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Edmonton police chief undecided on LGBTQ apology, memo says


There is “no clear agreement or resolution” on whether the Edmonton Police Service should deliver an apology to the LGBTQ community, according to an internal police memo from Chief Rod Knecht.

The memo, shared with CBC News, was sent to police staff last week and outlines some of the reasons Knecht has yet to deliver an apology for the service’s past treatment of the LGBTQ community. 

“While some want an apology, others believe we have moved beyond the need for one, and that an apology would actually be a setback,” Knecht wrote in the memo.

A police spokesperson told CBC News that Chief Knecht was unavailable for an interview.

The memo was circulated just two weeks after Calgary police chief Robert Chaffin delivered an apology for how the police contributed to systemic oppression in that city. Toronto police made an apology in 2016 and Montreal police did the same last year.

“We did not want our apology to be viewed as insincere or trite in following in other’s footsteps, but rather genuine and specific to the historical EPS interactions with the community,” he wrote.

Shay Lewis said the memo places an unrealistic expectation of unanimous agreement on the LGBT community when it comes to a police apology. Lewis was organizer of the protest at the Edmonton Pride parade in June, which demanded uniformed police officers be uninvited and barred from future parades. (Abdul Malik/Supplied)

Shay Lewis, one of the organizers of the protests at this year’s Pride Parade, challenged the notion that an apology would mean less because it came after another police service acknowledging its own failures.

“If their apology is going to sound more trite just because someone else apologized, I would question how they’re structuring their apology in the first place,” Lewis said. “If anything it would mean more that you’re willing to follow through with what people are requesting and demanding of you comparatively to just holding out and saying, ‘no, no, I’ll apologize when I see fit.'”  

In the two-page memo, Knecht said the police have been working to build a relationship with the LGBTQ community.

Enforcing the law

He compared the history of criminalizing the LGBTQ community with the approaching legalization of marijuana, saying that officers of the day were duty bound to enforce the law. 

“While an imperfect comparison, we see similar circumstances playing out today, where tens of thousands of Canadians have been charged with marijuana related offences resulting in travel and career restrictions,” Knecht said in the memo.

Former police commissioner Murray Billet said the police were not expected to apologize for the laws, but for the actions of certain police officers that went beyond simple enforcement.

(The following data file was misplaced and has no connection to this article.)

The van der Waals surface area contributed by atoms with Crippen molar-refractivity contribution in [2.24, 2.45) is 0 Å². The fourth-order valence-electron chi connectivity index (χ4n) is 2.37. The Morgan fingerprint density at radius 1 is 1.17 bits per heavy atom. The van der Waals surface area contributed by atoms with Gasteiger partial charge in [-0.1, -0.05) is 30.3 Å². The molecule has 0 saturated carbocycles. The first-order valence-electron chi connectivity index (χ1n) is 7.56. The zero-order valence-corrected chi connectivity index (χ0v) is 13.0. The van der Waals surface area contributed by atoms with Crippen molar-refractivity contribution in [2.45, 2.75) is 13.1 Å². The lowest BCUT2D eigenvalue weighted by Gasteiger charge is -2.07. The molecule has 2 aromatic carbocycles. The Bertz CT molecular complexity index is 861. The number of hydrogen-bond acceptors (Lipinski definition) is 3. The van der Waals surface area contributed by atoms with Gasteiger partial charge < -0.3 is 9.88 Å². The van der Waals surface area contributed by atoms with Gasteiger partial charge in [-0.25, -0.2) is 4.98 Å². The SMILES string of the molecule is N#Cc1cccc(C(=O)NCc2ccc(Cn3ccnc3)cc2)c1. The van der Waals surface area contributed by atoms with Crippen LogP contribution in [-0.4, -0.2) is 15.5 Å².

“It’s the way they treated the people. They released names. It’s the way they marched them out of the bathhouse. It’s the ramifications that it had on outing people publicly,” he said.

In 1981, Edmonton police raided the Pisces Health Spa, a downtown bathhouse, arresting 60 people. Police also routinely outed gay men by releasing their names, which were then published in newspapers.

The comparison to marijuana, “shows a profound misunderstanding or lack of understanding of what this apology is really about,” Billet added.

It’s the way they treated the people. They released names. It’s the way they marched them out of the bathhouse. It’s the ramifications that it had on outing people publicly.– Murray Billet, former police commissioner

An apology has been suggested several times in recent years at the Sexual and Gender Minorities Community Liaison Committee, co-chair and superintendent Brad Doucette told CBC News.

But he said the committee members from the community have not been able to reach a resolution.

“We’re getting the whole range of responses from the community,” he said. “There was no clear viewpoint from the community that came forward.”

Lewis said the expectation that there would be unanimous agreement from a diverse, intersectional group of people misrepresented the reality of the LGBTQ community.

“Realistically, you’re never going to have full agreement from people on how these issues when you have people that exist in that community who do experience racism,” Lewis said, pointing to the ways that police carding disproportionately impacts Black and Indigenous people in Edmonton.

In the memo, Knecht said he would meet with the liaison committee on Thursday night to continue discussions. Doucette did not expect the committee would make any decisions.

“This will be an opportunity to seek their unfiltered counsel on this matter and I would invite them to participate in any warranted apology,” Knecht wrote.

Billet, who co-founded the committee in 1992 and is gay, said the memo was another example of how the chief has missed the mark when it came to issuing an apology.

“We want to explore and examine and drill down, and all these other things, which is completely unnecessary, completely unacceptable,” he said.

“We need the chief to apologize and apologize now and let’s move forward.”



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